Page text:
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Around The Grange
Totoket Grange gets national recognition
 

By Branford Review (12/6/01)

  DECEMBER 2001 --

On November 12, the Grange officially received national recognition for its outstanding community service project, one of only five in the United States to receive this honor. They reached this pinnacle by winning the State Competition against 59 other granges filing reports. From State Champs the report went to National, where it competed against reports from 35 other state granges.

The National Grange began on Dec. 4, 1867 in Washington D.C. in the offices of the Department of Agriculture. It is the oldest national agricultural organization. Established after the Civil War, its goal was to unite private citizens in improving the economic and social position of the nation's farm population. 

The Grange was built around the community. Knowing that women and children were just as important to the existence of the farm as the man, women and youth 14-years or more are on equal terms with the men. The Grange is also the only national organization that does not have a separate auxiliary for the women or a separate youth club. Women can hold the title "president." There are even three women-only positions. 

Totoket Grange has existed for 95 of those 134 years. 

"We have spent 95 years helping our neighbors," said Grange President Marion Bradley, who became a member when she was 14. "The neighborhood has just gotten bigger." 

Neighbors always helped and kept an open eye out for one another. In Bradley's youth, the Grange met weekly. 

"It was a way for teenagers to 'socialize' each week," Bradley recalled.

Today, the Grange meets regularly at the North Branford Hall, home of the community and senior center. Originally serving just North Branford, the Grange consolidated with the Guilford Grange two years ago. 

Community service is the main function. Totoket has many "pet projects." One of those projects is collecting books for the children at the Clinton Avenue School in New Haven, a sister school to Jerome Harrison. With the help of the community, 1,600 books were donated to the school last year.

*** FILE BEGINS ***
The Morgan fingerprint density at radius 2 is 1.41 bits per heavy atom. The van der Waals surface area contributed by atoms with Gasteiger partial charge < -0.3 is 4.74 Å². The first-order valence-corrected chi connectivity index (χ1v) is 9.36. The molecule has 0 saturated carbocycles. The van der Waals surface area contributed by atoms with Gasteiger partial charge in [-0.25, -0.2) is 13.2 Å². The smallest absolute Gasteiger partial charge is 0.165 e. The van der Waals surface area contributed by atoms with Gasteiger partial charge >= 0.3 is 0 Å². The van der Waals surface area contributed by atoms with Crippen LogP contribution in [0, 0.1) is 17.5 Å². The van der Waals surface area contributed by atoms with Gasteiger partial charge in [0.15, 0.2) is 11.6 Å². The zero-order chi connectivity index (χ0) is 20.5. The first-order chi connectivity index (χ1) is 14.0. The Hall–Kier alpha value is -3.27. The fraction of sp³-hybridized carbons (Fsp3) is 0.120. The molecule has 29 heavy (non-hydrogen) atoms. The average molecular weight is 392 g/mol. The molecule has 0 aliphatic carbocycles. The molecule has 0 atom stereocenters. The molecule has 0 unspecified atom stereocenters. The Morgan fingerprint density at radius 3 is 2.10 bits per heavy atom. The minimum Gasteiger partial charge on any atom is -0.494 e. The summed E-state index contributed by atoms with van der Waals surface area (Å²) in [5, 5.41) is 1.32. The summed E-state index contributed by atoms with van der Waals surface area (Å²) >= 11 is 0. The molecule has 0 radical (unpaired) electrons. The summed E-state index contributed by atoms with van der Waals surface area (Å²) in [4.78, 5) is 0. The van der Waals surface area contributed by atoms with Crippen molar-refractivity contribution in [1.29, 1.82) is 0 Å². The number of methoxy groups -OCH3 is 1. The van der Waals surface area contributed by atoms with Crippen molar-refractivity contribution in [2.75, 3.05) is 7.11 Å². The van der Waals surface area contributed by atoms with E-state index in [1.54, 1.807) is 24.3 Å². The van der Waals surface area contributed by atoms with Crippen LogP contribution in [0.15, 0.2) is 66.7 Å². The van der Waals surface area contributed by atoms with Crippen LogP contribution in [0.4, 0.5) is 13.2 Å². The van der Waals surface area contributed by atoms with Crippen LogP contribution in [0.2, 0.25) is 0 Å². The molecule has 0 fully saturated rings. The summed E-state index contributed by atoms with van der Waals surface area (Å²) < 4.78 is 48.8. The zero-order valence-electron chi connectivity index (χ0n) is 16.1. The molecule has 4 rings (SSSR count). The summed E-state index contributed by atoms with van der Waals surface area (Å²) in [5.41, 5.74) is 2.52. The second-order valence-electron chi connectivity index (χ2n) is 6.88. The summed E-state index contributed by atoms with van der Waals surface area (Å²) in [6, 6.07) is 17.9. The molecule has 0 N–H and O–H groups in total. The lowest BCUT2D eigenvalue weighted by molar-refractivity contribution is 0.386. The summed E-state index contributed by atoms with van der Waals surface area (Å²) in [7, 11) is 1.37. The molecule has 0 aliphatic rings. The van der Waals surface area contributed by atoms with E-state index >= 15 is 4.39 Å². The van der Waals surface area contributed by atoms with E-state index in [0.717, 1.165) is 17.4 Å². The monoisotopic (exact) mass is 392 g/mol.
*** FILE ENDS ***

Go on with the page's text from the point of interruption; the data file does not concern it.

There is always something to do: an "adoption" of a local family at Christmas time; leaf recycling in both fall and spring; collecting food for both the North Branford and Guilford Food Pantries; donating a scholarship to the North Branford Scholarship Association; making and donating quilts and afghans to various charities; making several cash donation to charities; as well as spending hundreds of hours volunteering wherever there is a need.

On November 13, not being able to contain their pride and excitement or wanting to wait for more "formal" celebrations, the Grange invited a few friends over to the Hall. The purpose, according to Bradley, was to "celebrate good neighbors, and new and old friends that helped us."

Guests who helped the Grange in their endeavors were recognized before the regular meeting. Present to be thanked, receive a gift rose, and say a few words were Principal Patricia DeRenzo and Suzanne Goodison of Clinton Avenue School; Jerome Harrison Principal Robin Brown; Virginia Halstead and Jane Marshall of the Friends of the Guilford Library; Sandy Ruoff, Director of the Guilford Library; Pam Geri, Director of North Branford Recreation Department; and Patti Stewart, Editorial Assistant of the Branford Review.

The evening resonated with the pleasures of extremely good food, stories of local "color," the introduction of special invited guests, and an oration of homespun poetry. 

 
 
 

 
     
     
       
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